"If there's an explosion near your car, that may not happen to the car behind you," Baxter explains. "The point of all that was to make it unpredictable, so that the audience is constantly finding different things. If you were to compare the ride with the people riding behind you, you'd say, 'We saw a fountain of youth'; they'd say, 'Oh, really, we saw enormous wealth.' You'd say, 'Wasn't that neat when we broke down in that dark hall'; they'd say, 'We didn't break down.'

"There's a whole series of mechanical mishaps and devices we can do to devise a different kinetic experience. In the past, everything was in a very linear fashion, which kind of corresponded to popular culture," he says.

"What's happened in the computer generation is we've given away linear control and let people make up their own path, navigating their way through different media. A young crowd today is intrigued by non-linear events, finding and re-creating different things. There's a market out there weened on non-linear experiences. . . .

"In rides like (Pirates of the Caribbean), you're a passive observer to what's going on around you. The pirates are having a battle, but you're just drifting through as an observer, you're not in the show. Here, it's happening to you.

"On a roller coaster, once you've done it, you know, 'OK, we're going to go through the loop now.' The neat thing about this ride is you can see something coming up, but you have no idea how it's gonna react as you go through."

As Baxter walks through the ride, Disneyland employees who are getting a sneak peek clamor around him, congratulating him on the achievement. "You've made my day," exults one.

"I hope I've made your year," Baxter says with a smile. Later, he says, "Employees can be the most critical bunch, because they've seen it all and expect so much."

Baxter should know everything there is to know about Disneyland employees. At 48, he has been with the park long enough to qualify for a gold watch and a handshake from Mickey. He joined the staff as a teen-ager, sweeping up cigarette butts, scooping out ice cream and operating the rides--the latter of which had a more pronounced effect on him than anyone would imagine.

"I learned a lot," Baxter recalls. "Working this pirate ride, you have to get 24 people on the boat in 18 seconds, and be polite about it. You learn the challenge, the task there is to learning the ergonomics to getting people to move to allow that to happen."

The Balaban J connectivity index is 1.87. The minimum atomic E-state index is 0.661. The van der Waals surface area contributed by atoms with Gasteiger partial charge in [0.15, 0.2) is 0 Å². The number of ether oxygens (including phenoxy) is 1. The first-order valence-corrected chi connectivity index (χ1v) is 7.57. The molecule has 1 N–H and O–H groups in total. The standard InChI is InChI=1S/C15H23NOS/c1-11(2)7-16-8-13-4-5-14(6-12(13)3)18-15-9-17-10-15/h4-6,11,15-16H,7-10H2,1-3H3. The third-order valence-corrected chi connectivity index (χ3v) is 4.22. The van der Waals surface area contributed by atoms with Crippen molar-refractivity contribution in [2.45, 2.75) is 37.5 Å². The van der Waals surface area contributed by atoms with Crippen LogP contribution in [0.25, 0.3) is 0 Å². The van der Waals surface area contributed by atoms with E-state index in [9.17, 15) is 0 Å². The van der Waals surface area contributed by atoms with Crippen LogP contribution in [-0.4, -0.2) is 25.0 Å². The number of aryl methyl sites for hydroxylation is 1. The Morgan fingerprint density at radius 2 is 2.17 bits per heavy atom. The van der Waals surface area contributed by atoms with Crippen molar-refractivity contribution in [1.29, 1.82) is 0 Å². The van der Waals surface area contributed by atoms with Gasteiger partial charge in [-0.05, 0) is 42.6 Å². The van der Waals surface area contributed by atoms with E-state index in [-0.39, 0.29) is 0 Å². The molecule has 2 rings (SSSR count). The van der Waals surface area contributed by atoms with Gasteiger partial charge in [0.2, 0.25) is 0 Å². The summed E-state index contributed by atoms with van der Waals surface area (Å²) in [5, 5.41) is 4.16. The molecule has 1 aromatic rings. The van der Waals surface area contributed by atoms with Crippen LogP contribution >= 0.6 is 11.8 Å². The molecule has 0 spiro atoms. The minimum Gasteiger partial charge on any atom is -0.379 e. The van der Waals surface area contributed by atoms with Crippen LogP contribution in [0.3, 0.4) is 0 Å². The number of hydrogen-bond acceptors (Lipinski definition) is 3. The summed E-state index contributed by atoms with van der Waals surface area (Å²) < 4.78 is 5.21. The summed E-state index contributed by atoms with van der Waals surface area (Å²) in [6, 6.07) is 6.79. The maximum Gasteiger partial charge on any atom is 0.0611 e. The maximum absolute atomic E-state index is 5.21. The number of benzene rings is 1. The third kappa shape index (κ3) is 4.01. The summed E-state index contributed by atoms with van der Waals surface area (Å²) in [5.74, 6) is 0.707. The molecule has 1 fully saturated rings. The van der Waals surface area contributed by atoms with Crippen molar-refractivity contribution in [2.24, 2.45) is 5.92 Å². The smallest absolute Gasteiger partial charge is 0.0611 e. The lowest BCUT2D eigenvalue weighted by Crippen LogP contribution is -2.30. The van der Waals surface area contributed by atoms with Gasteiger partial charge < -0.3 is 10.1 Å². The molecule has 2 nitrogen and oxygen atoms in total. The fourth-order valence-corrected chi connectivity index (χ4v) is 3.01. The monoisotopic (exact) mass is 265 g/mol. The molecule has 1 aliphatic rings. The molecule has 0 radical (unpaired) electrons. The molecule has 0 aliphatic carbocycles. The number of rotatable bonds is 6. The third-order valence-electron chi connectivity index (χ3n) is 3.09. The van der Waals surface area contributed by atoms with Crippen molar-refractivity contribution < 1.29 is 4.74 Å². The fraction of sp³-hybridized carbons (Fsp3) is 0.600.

He attended Long Beach State at the same time, he would (much) later discover, as Steven Spielberg. Baxter studied architecture and landscape architecture before getting his degree in theater design.

"Those three elements are exactly what we do here," he says. "It's the theater of the outdoors, combining landscaping and architecture, together with very theatrical sets that just happen to last longer than just a show run."

Filmmakers have it easy, Baxter says:

"It's one thing to do a movie effect. It runs once, you throw away the set. Here, every 18 seconds, you have to have another dynamic effect occur over and over from 8 in the morning until midnight. There's more ingenuity and design that goes into that end of it than just conceptualizing 'Well, we want an explosion here.' "

On the other hand, Baxter concedes that taking on Indiana Jones, Spielberg and Lucas' mayhem-heavy creation, and replicating that as a ride seemed a near-impossibility.

"Those movies are so kinetic, so inventive," he says. "We had to invent the type of device that was completely out of control and almost insane in the impact and in how quickly things were upon you."

Four years, Baxter says, were spent "just trying to figure out how we were going to do it." Then in 1991, a full-scale mock-up of the ride--just the essential bumps and spills, none of the tricky stuff or narrative devices--was built in a warehouse in Valencia. In early 1992, work began on the story points, which Baxter claims is the difference between sitting through a random bunch of jolts and a truly memorable amusement park experience.

Baxter does acknowledge one thing: He leaves the hard stuff to others. "I don't get stuck with the three years of engineering needed to figure out how to do it, I'm the one who demonstrates verbally or visually with a model what we'd like to try to do."